We purchased this outstanding desk companion at Newark.

We purchased this outstanding desk companion at Newark.

First, and foremost, everyone wants to know what we bought. We purchased several boxes of majolica. It’s popular at the store right now and we were lucky enough to find small pitchers and cups that are on our customers’ wish lists. We bought from the same dealers, so we can trust that we got some excellent pieces at a good value.

These fun girls from Hemswell are showing off a large roofer's lead dresser. It's a tool for pounding corners of a lead roof.

These fun girls from Hemswell are showing off a large roofer’s lead dresser. It’s a tool for pounding corners of a lead roof.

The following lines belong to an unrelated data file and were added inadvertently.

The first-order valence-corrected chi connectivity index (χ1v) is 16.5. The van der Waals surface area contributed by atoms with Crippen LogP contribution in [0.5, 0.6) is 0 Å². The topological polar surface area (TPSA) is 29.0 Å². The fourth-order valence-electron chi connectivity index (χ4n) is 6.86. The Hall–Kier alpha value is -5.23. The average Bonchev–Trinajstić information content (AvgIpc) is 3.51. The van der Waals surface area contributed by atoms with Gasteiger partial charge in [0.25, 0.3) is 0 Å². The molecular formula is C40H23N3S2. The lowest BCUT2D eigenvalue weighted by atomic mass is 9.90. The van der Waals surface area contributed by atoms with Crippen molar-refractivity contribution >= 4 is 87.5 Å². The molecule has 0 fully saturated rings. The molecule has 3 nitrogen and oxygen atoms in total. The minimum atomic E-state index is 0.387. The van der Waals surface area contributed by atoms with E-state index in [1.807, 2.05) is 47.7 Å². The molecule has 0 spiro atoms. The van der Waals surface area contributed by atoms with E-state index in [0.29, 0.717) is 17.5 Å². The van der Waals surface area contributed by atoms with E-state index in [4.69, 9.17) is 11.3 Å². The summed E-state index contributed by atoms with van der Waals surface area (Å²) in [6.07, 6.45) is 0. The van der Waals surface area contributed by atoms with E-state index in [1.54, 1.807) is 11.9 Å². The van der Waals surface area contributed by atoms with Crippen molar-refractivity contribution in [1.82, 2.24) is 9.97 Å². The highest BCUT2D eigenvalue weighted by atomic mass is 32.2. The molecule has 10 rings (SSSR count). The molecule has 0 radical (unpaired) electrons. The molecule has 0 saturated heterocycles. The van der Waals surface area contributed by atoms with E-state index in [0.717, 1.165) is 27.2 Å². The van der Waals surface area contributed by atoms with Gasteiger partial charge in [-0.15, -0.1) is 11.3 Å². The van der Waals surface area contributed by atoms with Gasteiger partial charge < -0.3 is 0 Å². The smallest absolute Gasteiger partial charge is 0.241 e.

It’s always a hit-or-miss when we shop. Some of the items we always carry were hard to find or simply not found at the big antique fairs. Philip was glad he could replenish his stock of sighting scopes and oil cans. These have been selling well at the store. However, we didn’t find much metalware and tins.

We did buy our usual suspects: Black Forest items, antique oil paintings, transferware, religious items and various smalls. And we found some awesome big copper pans.

Isn't this statue amazing?

Isn’t this statue amazing?

Furniture was scarce. People looking to buy quality and quantity were out of luck. There wasn’t much industrial, but shabby was still popular and those looking had to be in line early. Tents that used to be full of brown furniture were fairly empty. We did find what we were looking for and are happy with our selections. We’ve been showing some of the incoming stock on our FaceBook page, so for an insider’s view, follow us there.

ShabbyFair

A French shabby display at one of the fairs. If you like these pillows, we carry grain sacks.